While Cyril Tuschi’s documentary Khodorkovsky (2011) focused on his personal aspects that landed him in an isolated prison by the Finnish border, Gibney lets “K” make the case for his business acumen. Smiling slyly, he remembers learning about the importance of banks in capitalism from a book, so he created one and realized he was good at taking these kinds of gambling risks. Gibney gives an excellent tutorial in how the privatization system worked with vouchers. A Moscow journalist explains that most Russians didn’t understand privatization or how to make constant choices. Khodorkovsky did – “I bought the vouchers up.” (Gibney says there were reports of Putin getting caught in a kickback scheme for food when his city was facing famine around this time, but he got promoted to Deputy Mayor.)
The handful of men called oligarchs, like Khodorkovsky, ran half of the country’s economy, dividing up the business sectors. Alexander Gentelev’s Thieves By Law (2010) revealed the gangsters protecting this form of capitalism; Citizen K has shocking TV footage of brazen shootings in the streets and bodies piling up in Moscow. Khodorkovsky compares the 1990’s in Russia: “It was the Wild West for seven years.” But the oligarchs who took over the media also allowed uncensored television, including political satire; the clips look a lot like the British puppet show Spitting Image as they made fun of Yeltsin. Even as he was ill and losing control, the oligarchs’ media propped him up with literal fake news to assure that the Communists wouldn’t return in the 1996 election.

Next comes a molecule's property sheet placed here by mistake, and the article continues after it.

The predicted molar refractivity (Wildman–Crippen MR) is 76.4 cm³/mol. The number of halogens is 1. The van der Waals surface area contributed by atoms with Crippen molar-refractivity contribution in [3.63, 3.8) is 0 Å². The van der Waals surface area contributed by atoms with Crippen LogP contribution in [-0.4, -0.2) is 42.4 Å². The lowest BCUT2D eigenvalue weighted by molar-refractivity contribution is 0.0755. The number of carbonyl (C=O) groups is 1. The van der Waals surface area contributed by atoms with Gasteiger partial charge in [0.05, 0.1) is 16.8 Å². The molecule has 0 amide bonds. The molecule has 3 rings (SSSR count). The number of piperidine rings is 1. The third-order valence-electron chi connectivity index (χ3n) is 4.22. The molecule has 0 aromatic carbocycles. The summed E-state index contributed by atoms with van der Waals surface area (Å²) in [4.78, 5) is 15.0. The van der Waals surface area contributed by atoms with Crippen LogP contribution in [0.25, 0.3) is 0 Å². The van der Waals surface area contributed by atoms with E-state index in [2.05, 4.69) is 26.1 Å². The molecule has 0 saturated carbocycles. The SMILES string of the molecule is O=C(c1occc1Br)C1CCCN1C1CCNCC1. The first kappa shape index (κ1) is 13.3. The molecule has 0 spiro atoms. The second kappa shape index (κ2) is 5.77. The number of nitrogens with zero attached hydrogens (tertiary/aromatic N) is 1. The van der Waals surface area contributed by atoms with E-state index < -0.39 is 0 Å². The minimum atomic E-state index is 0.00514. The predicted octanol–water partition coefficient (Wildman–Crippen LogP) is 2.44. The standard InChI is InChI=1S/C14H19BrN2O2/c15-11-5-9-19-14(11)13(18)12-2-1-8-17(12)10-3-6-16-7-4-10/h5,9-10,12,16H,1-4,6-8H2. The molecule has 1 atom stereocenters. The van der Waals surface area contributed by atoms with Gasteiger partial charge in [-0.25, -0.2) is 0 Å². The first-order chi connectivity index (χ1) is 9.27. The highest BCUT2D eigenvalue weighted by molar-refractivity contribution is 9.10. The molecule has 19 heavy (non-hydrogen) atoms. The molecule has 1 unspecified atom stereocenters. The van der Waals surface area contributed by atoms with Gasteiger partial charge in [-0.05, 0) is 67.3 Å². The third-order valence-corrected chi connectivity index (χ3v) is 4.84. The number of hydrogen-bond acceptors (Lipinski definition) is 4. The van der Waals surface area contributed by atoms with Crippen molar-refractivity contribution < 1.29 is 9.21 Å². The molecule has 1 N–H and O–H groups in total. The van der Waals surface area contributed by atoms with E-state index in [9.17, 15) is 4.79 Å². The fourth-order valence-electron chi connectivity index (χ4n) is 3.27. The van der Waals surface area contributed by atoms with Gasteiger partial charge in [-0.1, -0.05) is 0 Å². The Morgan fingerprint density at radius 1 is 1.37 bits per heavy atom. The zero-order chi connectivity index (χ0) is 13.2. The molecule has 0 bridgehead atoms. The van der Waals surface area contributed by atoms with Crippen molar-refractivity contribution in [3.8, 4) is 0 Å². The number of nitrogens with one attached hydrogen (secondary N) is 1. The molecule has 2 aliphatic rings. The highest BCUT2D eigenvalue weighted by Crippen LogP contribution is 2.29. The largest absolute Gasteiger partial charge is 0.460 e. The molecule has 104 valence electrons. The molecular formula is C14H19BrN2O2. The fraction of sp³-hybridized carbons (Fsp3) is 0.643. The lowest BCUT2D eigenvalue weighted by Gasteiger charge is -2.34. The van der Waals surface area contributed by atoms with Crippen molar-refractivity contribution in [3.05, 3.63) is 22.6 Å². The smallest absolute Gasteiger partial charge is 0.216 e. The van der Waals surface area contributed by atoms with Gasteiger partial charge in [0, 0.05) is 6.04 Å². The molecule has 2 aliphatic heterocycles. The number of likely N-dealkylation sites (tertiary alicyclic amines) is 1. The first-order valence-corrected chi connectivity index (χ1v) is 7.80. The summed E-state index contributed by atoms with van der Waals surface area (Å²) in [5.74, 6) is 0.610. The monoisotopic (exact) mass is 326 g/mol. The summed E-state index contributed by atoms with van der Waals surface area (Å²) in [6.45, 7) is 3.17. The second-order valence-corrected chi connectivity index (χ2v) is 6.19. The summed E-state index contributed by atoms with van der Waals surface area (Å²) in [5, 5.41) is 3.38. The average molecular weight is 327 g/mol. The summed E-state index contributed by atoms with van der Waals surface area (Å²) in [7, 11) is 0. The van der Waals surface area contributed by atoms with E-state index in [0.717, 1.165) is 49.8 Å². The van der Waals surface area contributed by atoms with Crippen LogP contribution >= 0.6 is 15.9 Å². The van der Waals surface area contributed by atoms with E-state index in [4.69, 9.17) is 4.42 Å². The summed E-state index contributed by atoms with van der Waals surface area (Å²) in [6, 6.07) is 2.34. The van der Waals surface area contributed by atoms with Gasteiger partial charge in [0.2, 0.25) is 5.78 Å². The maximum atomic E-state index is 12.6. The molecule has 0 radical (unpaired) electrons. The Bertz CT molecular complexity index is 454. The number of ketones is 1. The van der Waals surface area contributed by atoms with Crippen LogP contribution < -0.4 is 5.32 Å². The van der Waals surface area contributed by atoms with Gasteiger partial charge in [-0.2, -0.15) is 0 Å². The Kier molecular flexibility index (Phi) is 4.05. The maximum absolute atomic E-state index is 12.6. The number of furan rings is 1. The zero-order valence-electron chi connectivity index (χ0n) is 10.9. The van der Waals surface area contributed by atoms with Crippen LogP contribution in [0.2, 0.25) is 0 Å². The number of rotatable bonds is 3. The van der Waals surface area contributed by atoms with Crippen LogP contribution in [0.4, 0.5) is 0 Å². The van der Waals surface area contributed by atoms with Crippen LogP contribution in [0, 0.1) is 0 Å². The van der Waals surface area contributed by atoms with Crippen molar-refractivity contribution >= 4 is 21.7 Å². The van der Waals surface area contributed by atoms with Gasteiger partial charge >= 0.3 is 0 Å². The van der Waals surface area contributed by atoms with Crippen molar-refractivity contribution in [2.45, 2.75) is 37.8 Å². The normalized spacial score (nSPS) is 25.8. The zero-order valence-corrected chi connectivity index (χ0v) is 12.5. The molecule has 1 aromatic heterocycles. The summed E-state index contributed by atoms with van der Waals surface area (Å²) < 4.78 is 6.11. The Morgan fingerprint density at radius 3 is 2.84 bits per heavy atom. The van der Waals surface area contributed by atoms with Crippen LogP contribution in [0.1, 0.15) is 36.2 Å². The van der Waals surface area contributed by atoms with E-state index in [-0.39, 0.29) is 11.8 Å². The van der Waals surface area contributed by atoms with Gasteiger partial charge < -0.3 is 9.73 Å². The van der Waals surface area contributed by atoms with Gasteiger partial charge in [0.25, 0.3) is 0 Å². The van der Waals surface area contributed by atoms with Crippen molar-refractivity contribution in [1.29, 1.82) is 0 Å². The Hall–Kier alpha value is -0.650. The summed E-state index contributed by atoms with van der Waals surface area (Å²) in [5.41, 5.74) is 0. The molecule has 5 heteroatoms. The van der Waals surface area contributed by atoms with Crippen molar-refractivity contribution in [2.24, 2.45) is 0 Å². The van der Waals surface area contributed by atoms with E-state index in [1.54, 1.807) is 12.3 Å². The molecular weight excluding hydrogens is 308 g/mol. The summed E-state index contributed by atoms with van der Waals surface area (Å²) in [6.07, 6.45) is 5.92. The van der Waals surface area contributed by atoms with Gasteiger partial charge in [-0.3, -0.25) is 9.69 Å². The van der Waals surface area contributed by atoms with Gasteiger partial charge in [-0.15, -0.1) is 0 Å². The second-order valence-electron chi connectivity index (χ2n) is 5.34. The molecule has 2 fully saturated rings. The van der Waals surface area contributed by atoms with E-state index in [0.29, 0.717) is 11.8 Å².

Gibney’s description of the oligarchs pushing Yeltsin into the “Loans for Shares” program to alleviate government debt by taking over state-owned enterprises leads into Khodorkovsky defending his interest in buying Yukos, the state oil company. From his visits to snowy oil fields in Siberia with bags of cash, Khodorkovsky gets animated describing how he met with the workers and promised to try to save jobs, and we can see his nascent political charisma in action. However, his efficiency drive alienated local officials, and one mayor’s murder has been persistently blamed on him, even as other explanations faded over the years. People-on-the-steppes over the years all blame Khodorkovsky.